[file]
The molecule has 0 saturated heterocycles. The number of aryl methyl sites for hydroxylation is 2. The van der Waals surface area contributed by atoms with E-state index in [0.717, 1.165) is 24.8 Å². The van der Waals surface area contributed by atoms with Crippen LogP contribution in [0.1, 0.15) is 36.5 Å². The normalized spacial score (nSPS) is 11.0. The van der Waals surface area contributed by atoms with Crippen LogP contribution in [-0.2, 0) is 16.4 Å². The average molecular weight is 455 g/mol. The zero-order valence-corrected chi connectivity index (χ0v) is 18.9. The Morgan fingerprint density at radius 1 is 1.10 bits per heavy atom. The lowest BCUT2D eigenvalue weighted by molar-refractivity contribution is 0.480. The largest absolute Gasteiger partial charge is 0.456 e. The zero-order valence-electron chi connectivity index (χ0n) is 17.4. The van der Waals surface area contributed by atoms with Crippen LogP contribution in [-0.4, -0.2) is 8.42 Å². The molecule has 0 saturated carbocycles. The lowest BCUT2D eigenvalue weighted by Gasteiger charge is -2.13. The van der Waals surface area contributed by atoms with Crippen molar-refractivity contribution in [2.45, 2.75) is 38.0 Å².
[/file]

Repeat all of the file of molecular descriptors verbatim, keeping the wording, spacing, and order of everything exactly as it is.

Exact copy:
The molecule has 0 saturated heterocycles. The number of aryl methyl sites for hydroxylation is 2. The van der Waals surface area contributed by atoms with E-state index in [0.717, 1.165) is 24.8 Å². The van der Waals surface area contributed by atoms with Crippen LogP contribution in [0.1, 0.15) is 36.5 Å². The normalized spacial score (nSPS) is 11.0. The van der Waals surface area contributed by atoms with Crippen LogP contribution in [-0.2, 0) is 16.4 Å². The average molecular weight is 455 g/mol. The zero-order valence-corrected chi connectivity index (χ0v) is 18.9. The Morgan fingerprint density at radius 1 is 1.10 bits per heavy atom. The lowest BCUT2D eigenvalue weighted by molar-refractivity contribution is 0.480. The largest absolute Gasteiger partial charge is 0.456 e. The zero-order valence-electron chi connectivity index (χ0n) is 17.4. The van der Waals surface area contributed by atoms with Crippen LogP contribution in [-0.4, -0.2) is 8.42 Å². The molecule has 0 saturated carbocycles. The lowest BCUT2D eigenvalue weighted by Gasteiger charge is -2.13. The van der Waals surface area contributed by atoms with Crippen molar-refractivity contribution in [2.45, 2.75) is 38.0 Å².